Highlights from the Facebook Papers
In late October, 17 US news organizations started exposing Facebook’s alleged practices. And some of these articles are TL;DR for some people. So we Skimm’d them for you:
A threat to democracy...Facebook was apparently in over its head when it came to tackling misinformation about the 2020 election. The company stepped up efforts to help stop the spread of violence and misinformation before Election Day – but apparently removed some of those safeguards leading up to the Jan 6 riot. Meaning, the company allegedly didn't have the right policies or procedures needed to halt the Stop the Steal movement. So far-right users still used FB to organize and spread false content. All of which helped lead to the Jan 6 riot, which left five people dead, about 140 officers injured, and democracy threatened.
A platform for crime...Documents allegedly found that FB’s been falling short when it comes to taking down content with links to terrorism in the Middle East and North Africa. And that a Mexican drug cartel was using FB as a source to recruit, train, and pay members. Plus, there are allegations of human trafficking and exploitation on the site. Think: allowing accounts that feature the photos of people being sold as maids in the Middle East. The concerns around people trading and selling maids reportedly prompted Apple to threaten to cut FB from its app store.
Faults around the world...The impact of Facebook’s actions – or lack thereof – aren’t only noticeable in the US. The docs reportedly mention several other countries, including:
India. Aka the company’s largest market with 340 million users. FB has apparently been a breeding ground for anti-Muslim propaganda and hate speech. And things like bots and fake accounts have impacted the country on a national and political scale, including elections.
Vietnam. Where CEO Mark Zuckerberg allegedly caved in to the gov. And personally agreed to censor posts by anti-gov dissidents. Not doing so could have caused FB to get kicked out of one of Asia's most profitable markets.
Myanmar and Sri Lanka. Content on FB in these countries has allegedly stoked physical violence against religious or ethnic groups. Including the Rohingya Muslims in Myanmar. Things like translation issues and lack of cultural awareness of certain regions have apparently allowed this type of content to live on the platform.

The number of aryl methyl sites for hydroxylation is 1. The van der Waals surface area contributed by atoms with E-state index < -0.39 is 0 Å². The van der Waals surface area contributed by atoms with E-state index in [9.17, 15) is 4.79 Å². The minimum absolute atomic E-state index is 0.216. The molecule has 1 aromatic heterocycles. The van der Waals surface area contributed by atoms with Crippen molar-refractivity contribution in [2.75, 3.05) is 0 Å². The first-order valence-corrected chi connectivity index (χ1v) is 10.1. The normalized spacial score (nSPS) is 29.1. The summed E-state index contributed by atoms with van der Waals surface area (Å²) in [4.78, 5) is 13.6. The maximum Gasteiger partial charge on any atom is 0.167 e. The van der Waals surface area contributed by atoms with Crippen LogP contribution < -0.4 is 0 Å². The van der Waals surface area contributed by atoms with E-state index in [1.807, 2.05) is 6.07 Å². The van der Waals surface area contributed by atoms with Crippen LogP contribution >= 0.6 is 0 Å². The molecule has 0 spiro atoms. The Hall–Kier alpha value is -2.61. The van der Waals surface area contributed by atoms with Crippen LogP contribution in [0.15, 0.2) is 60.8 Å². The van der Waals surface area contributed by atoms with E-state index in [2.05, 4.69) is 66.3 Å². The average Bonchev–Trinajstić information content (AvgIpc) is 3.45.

Like it, share it…According to company docs, Facebook looked into the effects of removing its “like” button. It came after reportedly learning that its popular feature could cause "stress and anxiety" for Instagram users. But the company found that user engagement with posts and ads (aka the company's bread and butter) took a hit. In the end, FB reportedly didn’t move beyond testing. And despite finding that the share button helped spread false or misleading content, it hasn’t removed that feature either. Company research also apparently found that FB groups suggestions could lead users “down the path to conspiracy theories.” And the company’s algorithm has been blamed for fueling hate.
Trying to stay cool...As owner of Instagram and WhatsApp, Facebook’s been accused of having a monopoly in the social media sphere. But the company is apparently fearful of losing out on younger users. When it comes to the Facebook app, the number of teen users in the US has reportedly declined by 13% since 2019. And that drop’s expected to grow in the coming years. The company’s even tried to repackage Instagram to appeal to younger users. Enter: “Instagram Kids.” But the social media platform for those under 13 hit a snag after backlash from lawmakers. Now, the company’s hit pause on the rollout. And says it’ll “work with parents, experts, policymakers, and regulators” to address their concerns about the proposed app.